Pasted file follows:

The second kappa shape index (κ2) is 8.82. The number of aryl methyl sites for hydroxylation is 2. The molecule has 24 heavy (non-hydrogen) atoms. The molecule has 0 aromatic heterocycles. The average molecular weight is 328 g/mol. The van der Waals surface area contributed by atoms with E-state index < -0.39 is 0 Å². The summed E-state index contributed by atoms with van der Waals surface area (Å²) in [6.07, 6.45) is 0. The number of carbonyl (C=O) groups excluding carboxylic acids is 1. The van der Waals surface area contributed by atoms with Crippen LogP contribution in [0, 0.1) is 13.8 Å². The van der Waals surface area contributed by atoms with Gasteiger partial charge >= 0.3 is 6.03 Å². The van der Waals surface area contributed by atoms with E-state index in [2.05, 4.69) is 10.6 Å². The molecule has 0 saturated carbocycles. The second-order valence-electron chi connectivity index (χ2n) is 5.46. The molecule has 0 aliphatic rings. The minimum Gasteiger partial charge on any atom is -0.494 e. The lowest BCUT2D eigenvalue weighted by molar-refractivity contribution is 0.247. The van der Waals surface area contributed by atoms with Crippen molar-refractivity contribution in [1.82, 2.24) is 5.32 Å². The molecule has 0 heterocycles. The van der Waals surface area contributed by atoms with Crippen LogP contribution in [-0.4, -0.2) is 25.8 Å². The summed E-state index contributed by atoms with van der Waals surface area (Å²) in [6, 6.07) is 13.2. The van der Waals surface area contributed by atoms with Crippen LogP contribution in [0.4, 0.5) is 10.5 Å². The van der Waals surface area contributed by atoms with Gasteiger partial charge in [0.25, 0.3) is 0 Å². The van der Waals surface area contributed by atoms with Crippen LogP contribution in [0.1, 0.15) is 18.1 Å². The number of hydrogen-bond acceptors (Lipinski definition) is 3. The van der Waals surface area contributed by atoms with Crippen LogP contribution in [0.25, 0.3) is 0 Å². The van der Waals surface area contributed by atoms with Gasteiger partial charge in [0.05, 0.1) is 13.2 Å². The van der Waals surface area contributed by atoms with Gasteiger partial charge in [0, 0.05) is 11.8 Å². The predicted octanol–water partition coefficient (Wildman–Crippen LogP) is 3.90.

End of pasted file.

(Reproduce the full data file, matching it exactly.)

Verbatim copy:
The second kappa shape index (κ2) is 8.82. The number of aryl methyl sites for hydroxylation is 2. The molecule has 24 heavy (non-hydrogen) atoms. The molecule has 0 aromatic heterocycles. The average molecular weight is 328 g/mol. The van der Waals surface area contributed by atoms with E-state index < -0.39 is 0 Å². The summed E-state index contributed by atoms with van der Waals surface area (Å²) in [6.07, 6.45) is 0. The number of carbonyl (C=O) groups excluding carboxylic acids is 1. The van der Waals surface area contributed by atoms with Crippen LogP contribution in [0, 0.1) is 13.8 Å². The van der Waals surface area contributed by atoms with Gasteiger partial charge >= 0.3 is 6.03 Å². The van der Waals surface area contributed by atoms with E-state index in [2.05, 4.69) is 10.6 Å². The molecule has 0 saturated carbocycles. The second-order valence-electron chi connectivity index (χ2n) is 5.46. The molecule has 0 aliphatic rings. The minimum Gasteiger partial charge on any atom is -0.494 e. The lowest BCUT2D eigenvalue weighted by molar-refractivity contribution is 0.247. The van der Waals surface area contributed by atoms with Crippen molar-refractivity contribution in [1.82, 2.24) is 5.32 Å². The molecule has 0 heterocycles. The van der Waals surface area contributed by atoms with Crippen LogP contribution in [-0.4, -0.2) is 25.8 Å². The summed E-state index contributed by atoms with van der Waals surface area (Å²) in [6, 6.07) is 13.2. The van der Waals surface area contributed by atoms with Crippen LogP contribution in [0.4, 0.5) is 10.5 Å². The van der Waals surface area contributed by atoms with Gasteiger partial charge in [0.25, 0.3) is 0 Å². The van der Waals surface area contributed by atoms with Crippen LogP contribution in [0.1, 0.15) is 18.1 Å². The number of hydrogen-bond acceptors (Lipinski definition) is 3. The van der Waals surface area contributed by atoms with Crippen LogP contribution in [0.25, 0.3) is 0 Å². The van der Waals surface area contributed by atoms with Gasteiger partial charge in [0.05, 0.1) is 13.2 Å². The van der Waals surface area contributed by atoms with Gasteiger partial charge in [0, 0.05) is 11.8 Å². The predicted octanol–water partition coefficient (Wildman–Crippen LogP) is 3.90.